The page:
When you and I watch the Olympics, there's three colors we care about: red, white, and blue.
But for liberal sportswriters like the Washington Post's Mike Wise, well, all they can see is skin tone, and they won't let the games pass without moaning about it. Beating the daylights of his hobby horse, Wise began his Feb. 13 column -- mercifully buried on page D7 -- by highlighting perhaps the best-known African-American athlete in Sochi, speedskater Shani Davis and by making lame cracks about the whiteness of the Games:
SOCHI, Russia — COLUMN | Don’t listen to your friends back home saying the Winter Olympics are just for white people who like the cold and vacation in Aspen. This is the most inclusive Winter Games ever. Why, there are Caucasians here from almost 88 different nations.
Actually, I will be here the next 10 days. And in that time, I will encounter no more than a dozen people of African American descent. They are the same ones I see over and over.
Speedskater Shani Davis, Lolo Jones and the U.S. women’s bobsled team, NBC correspondent Lewis Johnson and about three other black journalists, one of whom I sang backup for in a Salt-N-Pepa karaoke gig at the media dorm at 3 a.m. the other night. (I was Salt.)
Maybe it’s because I lived in the District for eight years. Maybe it’s because I spent my formative years in a real melting pot: rural Oahu, Hawaii, where diversity in ethnicity and culture are part of island life. Maybe I’m just used to seeing and feeling comfortable being around a variety of people, many of whom don’t look like me.
Whatever, this place is whiter than an episode of “Downton Abbey.”
Lawrence Murray, an intern for the U.S. Olympic Committee finishing up his masters in journalism at Southern California, ran into a fellow African American colleague the other day.
“He stopped me,” Murray said, referring to an instant level of kinship based on complexion. “He was like, ‘Hey, what’s up?’ He’s the only one I’ve seen or talked to.”
When Murray got off the plane in Sochi, Russian police approached, which has to be every foreigner’s nightmare. Except . . .
“They wanted to take a picture of me,” Murray said. “First, one guy would take a picture. Then his friend wanted one, then another guy. That was my welcome to Sochi. My travel partner said, ‘They probably think you look like Shani Davis.’ ”
Now, you are reading this and thinking one of two things: What’s with the white guilt, son? Or, What does race have to do with the greatest athletes in the world competing in their chosen disciplines, most of which just happen to be contested against other Caucasians?
Look, I don’t care about the color of the competitors. And I don’t think the paucity of black or Hispanic athletes should cheapen any gold medal, as if somehow this were a cold-war Olympics that didn’t include some of the greatest sporting nations.
The fact is, despite Vonetta Flowers becoming the first black person to become a Winter Olympic gold medalist as a bobsledder in 2002, despite Davis becoming the first male African American to win individual gold in 2006, there hasn’t been a whole lot of carryover.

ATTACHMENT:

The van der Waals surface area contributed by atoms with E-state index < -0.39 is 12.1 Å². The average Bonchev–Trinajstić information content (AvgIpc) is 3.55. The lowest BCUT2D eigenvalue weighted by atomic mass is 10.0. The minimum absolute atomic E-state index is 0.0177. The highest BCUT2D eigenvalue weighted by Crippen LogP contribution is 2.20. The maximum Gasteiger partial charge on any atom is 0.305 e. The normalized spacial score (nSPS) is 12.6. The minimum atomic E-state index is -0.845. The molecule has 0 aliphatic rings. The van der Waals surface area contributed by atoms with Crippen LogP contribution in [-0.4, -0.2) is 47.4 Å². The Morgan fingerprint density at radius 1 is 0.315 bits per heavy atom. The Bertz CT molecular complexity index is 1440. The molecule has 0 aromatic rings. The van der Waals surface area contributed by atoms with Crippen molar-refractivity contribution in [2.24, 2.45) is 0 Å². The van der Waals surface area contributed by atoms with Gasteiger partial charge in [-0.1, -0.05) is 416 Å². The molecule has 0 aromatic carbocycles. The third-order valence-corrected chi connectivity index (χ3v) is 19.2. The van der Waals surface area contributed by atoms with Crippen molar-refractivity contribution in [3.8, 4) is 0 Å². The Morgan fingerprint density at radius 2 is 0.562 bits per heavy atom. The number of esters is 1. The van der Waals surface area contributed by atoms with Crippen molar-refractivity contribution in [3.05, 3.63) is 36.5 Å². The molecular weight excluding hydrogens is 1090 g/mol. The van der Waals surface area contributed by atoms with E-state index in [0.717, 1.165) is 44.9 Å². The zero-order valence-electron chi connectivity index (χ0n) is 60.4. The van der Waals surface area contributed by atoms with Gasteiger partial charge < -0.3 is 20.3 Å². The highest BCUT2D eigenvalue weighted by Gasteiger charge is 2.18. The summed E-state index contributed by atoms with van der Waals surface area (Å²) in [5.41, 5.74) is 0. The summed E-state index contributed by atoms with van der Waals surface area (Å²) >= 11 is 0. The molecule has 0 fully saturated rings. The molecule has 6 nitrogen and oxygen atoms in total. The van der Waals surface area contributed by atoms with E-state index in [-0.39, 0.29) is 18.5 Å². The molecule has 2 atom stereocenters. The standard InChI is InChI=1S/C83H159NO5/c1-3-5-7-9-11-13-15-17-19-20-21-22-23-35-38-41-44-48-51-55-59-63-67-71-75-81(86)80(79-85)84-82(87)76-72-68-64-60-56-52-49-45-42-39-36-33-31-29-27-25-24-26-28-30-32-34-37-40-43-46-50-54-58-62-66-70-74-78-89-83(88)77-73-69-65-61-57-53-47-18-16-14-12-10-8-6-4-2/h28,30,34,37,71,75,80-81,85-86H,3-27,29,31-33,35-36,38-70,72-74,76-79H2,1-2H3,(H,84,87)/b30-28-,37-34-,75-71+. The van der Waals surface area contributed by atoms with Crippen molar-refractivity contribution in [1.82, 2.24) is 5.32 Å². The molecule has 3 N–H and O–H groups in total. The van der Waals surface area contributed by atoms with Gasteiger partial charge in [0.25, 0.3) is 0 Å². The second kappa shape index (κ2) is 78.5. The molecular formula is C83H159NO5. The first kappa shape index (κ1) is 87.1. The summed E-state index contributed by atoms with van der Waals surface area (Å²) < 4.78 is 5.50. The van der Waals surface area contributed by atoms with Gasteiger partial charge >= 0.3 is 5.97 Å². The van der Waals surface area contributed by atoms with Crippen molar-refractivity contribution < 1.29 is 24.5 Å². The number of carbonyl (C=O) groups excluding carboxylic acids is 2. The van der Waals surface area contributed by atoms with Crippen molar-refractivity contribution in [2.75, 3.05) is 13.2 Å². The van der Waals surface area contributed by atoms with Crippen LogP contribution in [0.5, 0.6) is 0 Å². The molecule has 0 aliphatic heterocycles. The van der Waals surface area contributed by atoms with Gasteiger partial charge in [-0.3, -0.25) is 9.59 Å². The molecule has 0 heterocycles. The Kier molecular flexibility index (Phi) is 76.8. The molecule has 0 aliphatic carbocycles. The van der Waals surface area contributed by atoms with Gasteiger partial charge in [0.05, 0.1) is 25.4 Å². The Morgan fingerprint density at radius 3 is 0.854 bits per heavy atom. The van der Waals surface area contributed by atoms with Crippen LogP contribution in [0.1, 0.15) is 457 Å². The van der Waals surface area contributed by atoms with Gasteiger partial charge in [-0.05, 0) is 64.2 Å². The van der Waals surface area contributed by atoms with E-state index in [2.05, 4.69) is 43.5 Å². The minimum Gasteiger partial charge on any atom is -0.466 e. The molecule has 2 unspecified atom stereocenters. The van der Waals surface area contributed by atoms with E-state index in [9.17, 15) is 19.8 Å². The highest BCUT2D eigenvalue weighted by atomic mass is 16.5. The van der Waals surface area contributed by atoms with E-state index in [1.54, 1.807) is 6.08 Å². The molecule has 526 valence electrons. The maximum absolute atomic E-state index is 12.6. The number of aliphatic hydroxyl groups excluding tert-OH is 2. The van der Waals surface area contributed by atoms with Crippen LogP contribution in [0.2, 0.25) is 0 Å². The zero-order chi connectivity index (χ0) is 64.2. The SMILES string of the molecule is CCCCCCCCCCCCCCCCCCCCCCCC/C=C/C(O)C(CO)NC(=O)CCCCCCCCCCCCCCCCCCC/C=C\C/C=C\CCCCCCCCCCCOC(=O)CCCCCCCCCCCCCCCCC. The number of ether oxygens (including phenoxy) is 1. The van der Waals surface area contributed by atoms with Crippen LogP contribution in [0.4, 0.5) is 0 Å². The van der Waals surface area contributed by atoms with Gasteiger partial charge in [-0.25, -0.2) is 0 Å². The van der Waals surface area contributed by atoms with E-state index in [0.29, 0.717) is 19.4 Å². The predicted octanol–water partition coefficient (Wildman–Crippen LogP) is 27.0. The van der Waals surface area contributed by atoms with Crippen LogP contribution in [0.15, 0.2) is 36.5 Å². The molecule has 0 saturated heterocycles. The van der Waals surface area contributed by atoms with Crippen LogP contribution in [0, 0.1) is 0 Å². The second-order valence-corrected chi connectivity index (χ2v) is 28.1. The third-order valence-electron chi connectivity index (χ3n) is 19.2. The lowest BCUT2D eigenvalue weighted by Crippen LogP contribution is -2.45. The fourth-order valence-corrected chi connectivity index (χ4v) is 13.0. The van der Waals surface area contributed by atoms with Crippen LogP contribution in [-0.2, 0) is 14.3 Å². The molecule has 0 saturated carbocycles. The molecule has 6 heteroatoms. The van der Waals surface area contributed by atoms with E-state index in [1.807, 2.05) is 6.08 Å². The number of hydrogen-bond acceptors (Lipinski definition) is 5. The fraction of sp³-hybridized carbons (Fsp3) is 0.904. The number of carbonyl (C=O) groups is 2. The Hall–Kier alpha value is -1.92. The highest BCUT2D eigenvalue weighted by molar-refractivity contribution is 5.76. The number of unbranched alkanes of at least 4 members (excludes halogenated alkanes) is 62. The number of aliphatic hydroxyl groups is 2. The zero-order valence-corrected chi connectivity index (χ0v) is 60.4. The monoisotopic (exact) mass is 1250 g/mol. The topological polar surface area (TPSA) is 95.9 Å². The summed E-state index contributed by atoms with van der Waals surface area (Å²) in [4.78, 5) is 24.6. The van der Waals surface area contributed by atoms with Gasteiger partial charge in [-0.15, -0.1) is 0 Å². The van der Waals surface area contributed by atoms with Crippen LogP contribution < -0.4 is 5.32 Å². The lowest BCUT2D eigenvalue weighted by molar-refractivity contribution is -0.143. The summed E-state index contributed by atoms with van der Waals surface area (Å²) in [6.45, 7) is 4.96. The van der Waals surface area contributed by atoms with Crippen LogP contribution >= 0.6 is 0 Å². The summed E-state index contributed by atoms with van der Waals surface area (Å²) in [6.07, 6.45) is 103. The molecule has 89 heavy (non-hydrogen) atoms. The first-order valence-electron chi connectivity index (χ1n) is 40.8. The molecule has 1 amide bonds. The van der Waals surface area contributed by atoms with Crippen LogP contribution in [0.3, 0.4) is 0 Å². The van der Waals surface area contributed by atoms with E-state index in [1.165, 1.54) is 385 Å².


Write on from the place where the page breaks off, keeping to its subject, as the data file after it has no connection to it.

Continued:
Like golf waiting forever for the Tiger Woods Factor to kick in, the USOC and other nations are still waiting for that next wave of racial diversity in the Winter Games.
I do wonder what an athlete like Davis thinks when he shows up at the Games. It’s one thing to understand your chosen sport has international competitions in Norway and the Netherlands and that almost all of your competitors will be white. It’s another thing to show up on the world stage and see that hardly anyone in any sport looks like you.
But speaking from a purely egalitarian view, it would be nice to see a country like the United States have its Winter Olympic team someday more accurately represent the diversity of its population — if only because more people would care, watch, read and give someone such as Shani Davis the attention and love he and his sport deserve.
Otherwise, these Games are going to continue to resemble the inside of a giant snow globe, forever powdery white.
Wow, I hope Wise didn't break his arm patting himself on the back so furiously!
I did not excerpt this portion, but Wise did talk with Davis, who, of course, did not seem to share the patronizing columnist's obsession with skin tone.
But ultimately, this isn't really about what Davis or Jones or any other "minority" American athlete thinks. It's an excuse for a race-obsessed white liberal journalist to vent his racial obsessions and clothe them in a veil of concern about opening up historically "white" sports to a more diverse athletic base, ostensibly because black and Hispanic kids need to see black and Hispanic athletes to be inspired to lace up their skates and hit the ice.
Not only is that a patronizing view of Shani Davis, it's a condescending view of American kids of every color and socioeconomic condition. Wise should be ashamed of himself, but something tells me his pabulum is greeted with an amen chorus by other white liberal sports columnists in the mainstream media echo chamber.
P.S.: As my colleague Tim Graham pointed out to me today, if Wise is really so concerned with diversity, he should look no further than the Post's sports desk, where Jason Reid is the Shani Davis of the bunch.